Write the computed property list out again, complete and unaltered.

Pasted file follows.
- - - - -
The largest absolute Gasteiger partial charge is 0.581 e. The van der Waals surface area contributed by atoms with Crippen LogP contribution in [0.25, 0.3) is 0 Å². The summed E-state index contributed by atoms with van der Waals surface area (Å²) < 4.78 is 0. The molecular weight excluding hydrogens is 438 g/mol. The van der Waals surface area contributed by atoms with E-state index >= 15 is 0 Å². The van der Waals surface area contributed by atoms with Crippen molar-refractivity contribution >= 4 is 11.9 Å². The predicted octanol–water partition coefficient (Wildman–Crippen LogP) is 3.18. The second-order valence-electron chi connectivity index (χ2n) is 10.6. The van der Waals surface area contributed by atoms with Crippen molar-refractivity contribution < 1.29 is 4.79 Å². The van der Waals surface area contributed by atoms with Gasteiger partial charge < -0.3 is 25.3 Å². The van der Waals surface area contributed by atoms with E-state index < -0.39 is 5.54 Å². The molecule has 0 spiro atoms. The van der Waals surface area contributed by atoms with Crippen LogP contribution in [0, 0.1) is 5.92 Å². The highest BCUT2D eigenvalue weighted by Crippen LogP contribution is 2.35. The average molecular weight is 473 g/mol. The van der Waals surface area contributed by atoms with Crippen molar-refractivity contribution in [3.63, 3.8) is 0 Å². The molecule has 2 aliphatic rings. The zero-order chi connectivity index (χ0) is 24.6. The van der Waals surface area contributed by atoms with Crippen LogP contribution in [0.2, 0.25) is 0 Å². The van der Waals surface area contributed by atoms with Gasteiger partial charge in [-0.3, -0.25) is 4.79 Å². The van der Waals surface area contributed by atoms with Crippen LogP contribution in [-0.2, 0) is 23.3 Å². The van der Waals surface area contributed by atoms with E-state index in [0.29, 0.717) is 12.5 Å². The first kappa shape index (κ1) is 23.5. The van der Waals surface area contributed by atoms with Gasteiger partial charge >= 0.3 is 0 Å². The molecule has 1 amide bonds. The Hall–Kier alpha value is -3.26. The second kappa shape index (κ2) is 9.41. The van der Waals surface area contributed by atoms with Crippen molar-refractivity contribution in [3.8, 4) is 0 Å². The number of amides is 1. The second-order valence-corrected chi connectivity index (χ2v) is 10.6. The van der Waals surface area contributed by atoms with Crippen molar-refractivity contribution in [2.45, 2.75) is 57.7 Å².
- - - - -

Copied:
The largest absolute Gasteiger partial charge is 0.581 e. The van der Waals surface area contributed by atoms with Crippen LogP contribution in [0.25, 0.3) is 0 Å². The summed E-state index contributed by atoms with van der Waals surface area (Å²) < 4.78 is 0. The molecular weight excluding hydrogens is 438 g/mol. The van der Waals surface area contributed by atoms with E-state index >= 15 is 0 Å². The van der Waals surface area contributed by atoms with Crippen molar-refractivity contribution >= 4 is 11.9 Å². The predicted octanol–water partition coefficient (Wildman–Crippen LogP) is 3.18. The second-order valence-electron chi connectivity index (χ2n) is 10.6. The van der Waals surface area contributed by atoms with Crippen molar-refractivity contribution < 1.29 is 4.79 Å². The van der Waals surface area contributed by atoms with Gasteiger partial charge < -0.3 is 25.3 Å². The van der Waals surface area contributed by atoms with E-state index < -0.39 is 5.54 Å². The molecule has 0 spiro atoms. The van der Waals surface area contributed by atoms with Crippen LogP contribution in [0, 0.1) is 5.92 Å². The highest BCUT2D eigenvalue weighted by Crippen LogP contribution is 2.35. The average molecular weight is 473 g/mol. The van der Waals surface area contributed by atoms with Crippen molar-refractivity contribution in [3.63, 3.8) is 0 Å². The molecule has 2 aliphatic rings. The zero-order chi connectivity index (χ0) is 24.6. The van der Waals surface area contributed by atoms with Crippen LogP contribution in [0.2, 0.25) is 0 Å². The van der Waals surface area contributed by atoms with Gasteiger partial charge in [-0.3, -0.25) is 4.79 Å². The van der Waals surface area contributed by atoms with Crippen LogP contribution in [-0.2, 0) is 23.3 Å². The van der Waals surface area contributed by atoms with E-state index in [0.29, 0.717) is 12.5 Å². The first kappa shape index (κ1) is 23.5. The van der Waals surface area contributed by atoms with Gasteiger partial charge >= 0.3 is 0 Å². The molecule has 1 amide bonds. The Hall–Kier alpha value is -3.26. The second kappa shape index (κ2) is 9.41. The van der Waals surface area contributed by atoms with Crippen molar-refractivity contribution in [3.8, 4) is 0 Å². The number of amides is 1. The second-order valence-corrected chi connectivity index (χ2v) is 10.6. The van der Waals surface area contributed by atoms with Crippen molar-refractivity contribution in [2.45, 2.75) is 57.7 Å².